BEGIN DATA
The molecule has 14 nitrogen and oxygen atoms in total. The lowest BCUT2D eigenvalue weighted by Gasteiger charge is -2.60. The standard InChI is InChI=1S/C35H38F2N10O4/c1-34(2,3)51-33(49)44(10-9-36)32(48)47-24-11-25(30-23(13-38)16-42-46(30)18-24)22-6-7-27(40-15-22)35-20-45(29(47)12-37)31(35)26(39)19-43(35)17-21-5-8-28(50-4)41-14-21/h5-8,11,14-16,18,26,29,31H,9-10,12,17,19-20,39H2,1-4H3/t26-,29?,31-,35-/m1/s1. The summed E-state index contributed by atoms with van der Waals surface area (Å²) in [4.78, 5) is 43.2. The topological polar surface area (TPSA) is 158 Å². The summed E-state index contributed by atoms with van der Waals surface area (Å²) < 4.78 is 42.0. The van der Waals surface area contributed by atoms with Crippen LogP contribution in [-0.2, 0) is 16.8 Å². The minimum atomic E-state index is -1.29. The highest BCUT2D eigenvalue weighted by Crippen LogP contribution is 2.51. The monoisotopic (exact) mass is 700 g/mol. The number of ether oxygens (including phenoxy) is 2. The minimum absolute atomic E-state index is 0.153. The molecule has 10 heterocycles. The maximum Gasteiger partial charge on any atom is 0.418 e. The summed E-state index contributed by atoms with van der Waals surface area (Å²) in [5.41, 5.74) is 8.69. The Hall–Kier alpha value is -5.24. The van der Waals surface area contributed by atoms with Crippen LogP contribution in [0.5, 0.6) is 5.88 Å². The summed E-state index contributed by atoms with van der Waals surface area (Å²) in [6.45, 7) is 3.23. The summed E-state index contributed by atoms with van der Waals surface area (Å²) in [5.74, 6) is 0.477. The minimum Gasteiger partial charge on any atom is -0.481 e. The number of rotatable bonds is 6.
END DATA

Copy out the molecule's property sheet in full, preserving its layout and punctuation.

The molecule has 14 nitrogen and oxygen atoms in total. The lowest BCUT2D eigenvalue weighted by Gasteiger charge is -2.60. The standard InChI is InChI=1S/C35H38F2N10O4/c1-34(2,3)51-33(49)44(10-9-36)32(48)47-24-11-25(30-23(13-38)16-42-46(30)18-24)22-6-7-27(40-15-22)35-20-45(29(47)12-37)31(35)26(39)19-43(35)17-21-5-8-28(50-4)41-14-21/h5-8,11,14-16,18,26,29,31H,9-10,12,17,19-20,39H2,1-4H3/t26-,29?,31-,35-/m1/s1. The summed E-state index contributed by atoms with van der Waals surface area (Å²) in [4.78, 5) is 43.2. The topological polar surface area (TPSA) is 158 Å². The summed E-state index contributed by atoms with van der Waals surface area (Å²) < 4.78 is 42.0. The van der Waals surface area contributed by atoms with Crippen LogP contribution in [-0.2, 0) is 16.8 Å². The minimum atomic E-state index is -1.29. The highest BCUT2D eigenvalue weighted by Crippen LogP contribution is 2.51. The monoisotopic (exact) mass is 700 g/mol. The number of ether oxygens (including phenoxy) is 2. The minimum absolute atomic E-state index is 0.153. The molecule has 10 heterocycles. The maximum Gasteiger partial charge on any atom is 0.418 e. The summed E-state index contributed by atoms with van der Waals surface area (Å²) in [5.41, 5.74) is 8.69. The Hall–Kier alpha value is -5.24. The van der Waals surface area contributed by atoms with Crippen LogP contribution in [0.5, 0.6) is 5.88 Å². The summed E-state index contributed by atoms with van der Waals surface area (Å²) in [6.45, 7) is 3.23. The summed E-state index contributed by atoms with van der Waals surface area (Å²) in [5.74, 6) is 0.477. The minimum Gasteiger partial charge on any atom is -0.481 e. The number of rotatable bonds is 6.